A huge benefit of Chef’d: according to Greig, “everything is recyclable except for the insert inside the box and the ice packs.” Considering the waste of several other companies, this was a real bonus.
A typical Chef’d box meal for two people sells for about $30.00 depending on the menu you choose.
Fresh Direct is very popular; you see trucks driving around all over NYC. They don’t deliver everywhere in the U.S., so be sure to check out your zip code on their site. They deliver raw produce and ingredients as well as boxed meals.
The Spicy Kung Pao Shrimp Stir Fry came in a box, everything was pre-cut and dinner was on the table in a matter of minutes. The pre-cut vegetables are convenient if you are in a rush, but it means the produce arrives a little less than perfectly fresh. A friend tried the Sustainable Salmon and Green Tea Soba and “really enjoyed it."
A typical Fresh Direct boxed meal that feeds two costs $15.00.
Hello Fresh is an international company. It works with Chef Jamie Oliver to develop recipes. I tried the Herbed Lemon Chicken Caesar Salad and it made a really nice, light dinner with natural chicken and very fresh ingredients. Friends cooked the Marinated Steak Bibimbap with zucchini, mushrooms and pickled scallions and reported back that dinner was “delicious!” A typical three-meal Hello Fresh box that feeds two people costs $69.00.
Sun Basket serves USDA certified organic meals. A San Francisco-based company, Sun Basket focuses on meals made in 30 minutes or less. I tried the Salmon in Chraime with Mint couscous and really loved the vibrant flavors. The fish was Wild Alaskan salmon and the sauce was made from pureed tomatoes with a touch of spice, couscous with fresh mint, and a lemon-spiked yogurt sauce with dried sumac sprinkled on top. It was incredibly fresh tasting Moroccan-style food, and introduced me to some new flavor profiles. I was impressed with the quality of the fish and all the ingredients.
I also tried Sun Basket’s Bibimbap with spinach, cucumbers, and a fried egg. Bibimbap is a traditional Korean dish, made in a hot, sizzling stone bowl that creates a wonderful crust on the bottom of the rice. While the crust and sizzling rice were definitely missing (the rice here is cooked in boiling water), the flavors were excellent and the vegetables were exceptionally fresh (except the bean sprouts which were too limp and far gone to include). The Bibimbap sauce was chock full of fresh ginger, and toasted white and black sesame seeds, fresh lime, and a dab of Korean chile paste called gochujang, gave the dish authentic flavors. Recipes are well written and concise.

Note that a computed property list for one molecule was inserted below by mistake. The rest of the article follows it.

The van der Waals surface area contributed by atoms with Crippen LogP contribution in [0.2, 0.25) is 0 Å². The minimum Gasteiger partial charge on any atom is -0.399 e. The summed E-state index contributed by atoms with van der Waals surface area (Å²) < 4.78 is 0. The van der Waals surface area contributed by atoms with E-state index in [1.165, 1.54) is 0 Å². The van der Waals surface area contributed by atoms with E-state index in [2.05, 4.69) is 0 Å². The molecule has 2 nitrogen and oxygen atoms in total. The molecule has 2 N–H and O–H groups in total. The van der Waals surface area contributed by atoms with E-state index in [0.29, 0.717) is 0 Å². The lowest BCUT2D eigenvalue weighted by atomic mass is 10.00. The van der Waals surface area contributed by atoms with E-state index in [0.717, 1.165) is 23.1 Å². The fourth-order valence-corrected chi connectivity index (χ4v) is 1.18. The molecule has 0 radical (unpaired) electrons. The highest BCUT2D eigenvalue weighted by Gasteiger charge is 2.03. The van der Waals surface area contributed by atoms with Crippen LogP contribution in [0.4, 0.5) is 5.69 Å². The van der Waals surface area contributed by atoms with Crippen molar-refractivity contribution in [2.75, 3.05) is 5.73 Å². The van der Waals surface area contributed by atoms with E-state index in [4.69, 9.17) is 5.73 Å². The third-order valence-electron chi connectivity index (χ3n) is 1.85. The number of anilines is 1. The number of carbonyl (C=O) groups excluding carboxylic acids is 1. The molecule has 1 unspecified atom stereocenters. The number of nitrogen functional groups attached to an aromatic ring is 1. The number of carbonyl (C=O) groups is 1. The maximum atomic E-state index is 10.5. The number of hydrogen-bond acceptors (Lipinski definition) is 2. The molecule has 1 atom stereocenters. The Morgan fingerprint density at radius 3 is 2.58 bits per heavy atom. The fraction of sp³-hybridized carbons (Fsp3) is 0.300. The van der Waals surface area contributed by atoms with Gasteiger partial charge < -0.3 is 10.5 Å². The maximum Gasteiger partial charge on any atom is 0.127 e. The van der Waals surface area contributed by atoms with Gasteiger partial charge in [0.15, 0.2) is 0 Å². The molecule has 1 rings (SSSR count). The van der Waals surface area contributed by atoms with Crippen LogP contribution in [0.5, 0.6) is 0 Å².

A three-recipe Sun Basket box that feeds two people costs $68.94 per week.
Things to Consider When Picking a Boxed Meal
- Cost: Most of the meals I tried averaged in at about $10 to $12 per meal. There are often leftovers. Some companies come in a bit lower and some are definitely higher. Check out prices and compare but make sure you really look at what you get for the money.
- Subscriptions: Some companies insist you sign on for a certain number of meals, while others offer you the option to simply try one or two before you commit. Make sure you check out what kind of commitment you need to make. Can you cancel when you’re traveling or away from home? Can you stop your subscription at any point without a penalty?
- Diet: Do you need gluten free meals? Dairy free? Vegan? Vegetarian? Most companies offer these options but check out how much variety there is when you type in your dietary preferences.
- How important is organic or sustainable food? Check the company website to see where they source their food. Some companies are all organic, others focus on sustainable and natural, but many don’t list anything about where they source their food.
- Waste: Does the company use recycled packing materials? How much packaging is involved?
- Delivery time: Does the company ship within 24 hours? 48 hours? How far ahead of time do you need to place your order?
This segment aired on June 2, 2016.